- You will spend an inordinate amount of time talking about poop and other bodily functions. There’s really nothing more to say about that except get used to it.
- You’re going to repeat yourself, or as I have come to look at it, you’re teaching new dogs old tricks. My kids have lived with me all of their lives. Our routines have not changed in that time. And yet. . .and yet, these broads still look surprised when I tell them to put on clean underwear, put their dishes in the dishwasher after meals, brush their teeth. True story: I told V to brush her teeth this morning and she said, “But I did that last night!” Granted, she is 3, but she’s heard M and C say that, too, and they’re 10 and 8. There are things we do every day. It’s not going to change. For some reason, they’re holding out hope that maybe today is the day we’re going to do it differently. Nope. We’re not. You still have to put on clean underwear (!), put the dishes in the dishwasher after meals, and brush your teeth.
- You have to be quick on your feet. Three years ago, when I was driving the girls home from school, somehow their conversation turned to V and how’d she come into the world. M was quick to tell C that, “Mom goes to the doctor and they just cut her open and pull the baby out.” M knows that she was born via C-section, but when we talk about her birth story, I know I didn’t use words like “cut” and “pull”. C’s, at the time, was under the impression that, “Mom just pooped us out! Bwhahahahaha!” She likes saying “poop” (see bullet point above). Far be it from me to allow either of those pearls of wisdom to be perpetuated on the playground. We ended up having a rather in-depth anatomy lesson and birthing story on the way home. Oh, how to begin? Well, since they weren’t interested in the beginning, we could skip to the end. They knew the baby was “in my tummy”, so I wanted to make sure that whatever I said was truthful and accurate. I was completely making it up as I went along, but I think it worked. You decide.Me: Okay, so you know how men and women have different body parts? Well, a woman has a muscle in her body called a uterus.C: Do I have a uterus?Me: Are you a woman?
C: No, I’m a kid.
Me: massive eye roll. Yes, but you are a young woman. A girl. A female. Not a boy, right? So you have lady parts. And one of the lady parts is a uterus.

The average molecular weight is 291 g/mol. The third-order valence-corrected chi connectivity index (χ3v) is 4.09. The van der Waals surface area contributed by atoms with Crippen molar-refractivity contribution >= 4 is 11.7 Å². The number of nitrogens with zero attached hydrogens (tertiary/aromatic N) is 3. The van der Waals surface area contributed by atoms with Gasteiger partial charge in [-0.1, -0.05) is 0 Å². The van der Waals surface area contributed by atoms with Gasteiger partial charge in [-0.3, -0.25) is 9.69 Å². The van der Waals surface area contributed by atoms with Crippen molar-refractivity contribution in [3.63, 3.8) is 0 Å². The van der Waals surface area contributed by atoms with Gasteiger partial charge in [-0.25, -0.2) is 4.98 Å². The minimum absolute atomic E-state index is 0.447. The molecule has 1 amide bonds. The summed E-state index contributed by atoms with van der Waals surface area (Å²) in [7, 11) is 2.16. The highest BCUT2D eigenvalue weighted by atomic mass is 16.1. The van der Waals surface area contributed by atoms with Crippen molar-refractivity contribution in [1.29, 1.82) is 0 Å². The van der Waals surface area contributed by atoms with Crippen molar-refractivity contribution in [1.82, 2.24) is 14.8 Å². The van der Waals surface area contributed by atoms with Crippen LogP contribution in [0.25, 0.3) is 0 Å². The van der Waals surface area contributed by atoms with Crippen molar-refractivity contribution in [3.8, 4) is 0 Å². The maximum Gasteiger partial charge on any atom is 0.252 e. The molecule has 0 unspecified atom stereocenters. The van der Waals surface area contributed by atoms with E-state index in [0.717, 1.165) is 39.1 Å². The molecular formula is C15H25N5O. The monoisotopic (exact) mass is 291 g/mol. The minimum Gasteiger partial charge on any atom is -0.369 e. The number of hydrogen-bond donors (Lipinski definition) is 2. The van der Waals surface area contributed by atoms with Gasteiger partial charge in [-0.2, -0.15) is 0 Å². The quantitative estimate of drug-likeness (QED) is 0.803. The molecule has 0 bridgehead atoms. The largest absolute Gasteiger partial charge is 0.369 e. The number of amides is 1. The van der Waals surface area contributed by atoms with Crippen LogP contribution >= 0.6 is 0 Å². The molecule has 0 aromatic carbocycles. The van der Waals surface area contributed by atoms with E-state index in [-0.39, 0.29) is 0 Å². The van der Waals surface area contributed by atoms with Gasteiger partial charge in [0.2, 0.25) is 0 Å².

M: Can you please tell the story?
Me: Yes, dear. Alright, so you’re with me so far about the uterus, right?
silence, so I take that as a green light and push forward.
Me: Okay, so a woman has a uterus. The uterus is like a house that the baby lives in as it grows. That’s why a woman’s middle gets big as the baby grows. It looks like it’s her stomach, but it’s really the uterus. Your stomach is where your food goes.
C: When do you poop it out? *giggles*
Me: You don’t poop it out. What happens is. . .well, okay, so you know how I said that the uterus is like a house?
M & C: Yes. . .
Me: And when you are ready to leave the house, how do you come out?
C: Through a door!
Me: Right, so the vagina *ugh, please don’t let them repeat this on the playground, please don’t let them repeat this on the playground* is like a door that the baby goes through in order to be born.
*and here’s where I die a thousand tiny deaths*
M: But. . it’s so SMALL!!
Me: I know, but it’s a muscle like the uterus and it stretches so the baby can come out. And, if you’re lucky, it’ll snap back when it’s all over!
M: So when do they cut it open?
Me: Well, sometimes the baby can’t fit through the door or the baby is trying to come through the door the wrong way. Sometimes a doctor has to help the baby come out by making an incision to –
Co: What’s a in-siss-on?
Me & M: A cut.
Me: But an incision is more precise and it’s a medical procedure..
M: Mom, the baby.
Me: Yeah, I know. So, going back to the house and door. What if you were trying to get out of the house and all the doors were locked? How would you get out?
M: Through a window!
C: Out the screen porch! Or I’d wait for you to come home and open the door.
Me: Let’s go with window. The incision the doctor makes is a different way, like using the window instead of the door, to take the baby out. Okay?
M & C: Okay.
Me: Okay. . .who wants a snack?
And end scene. I suppose I should be thankful they weren’t asking me how she got in there, right? I need to have another house, door, window analogy at the ready. Like, the uterus is a rental property the baby leases for nine months? Not rent to own, or anything. It’s like a timeshare?
Oy. . .I got some work to do.
What parenting pearls can you share with me? Tell me in the comments.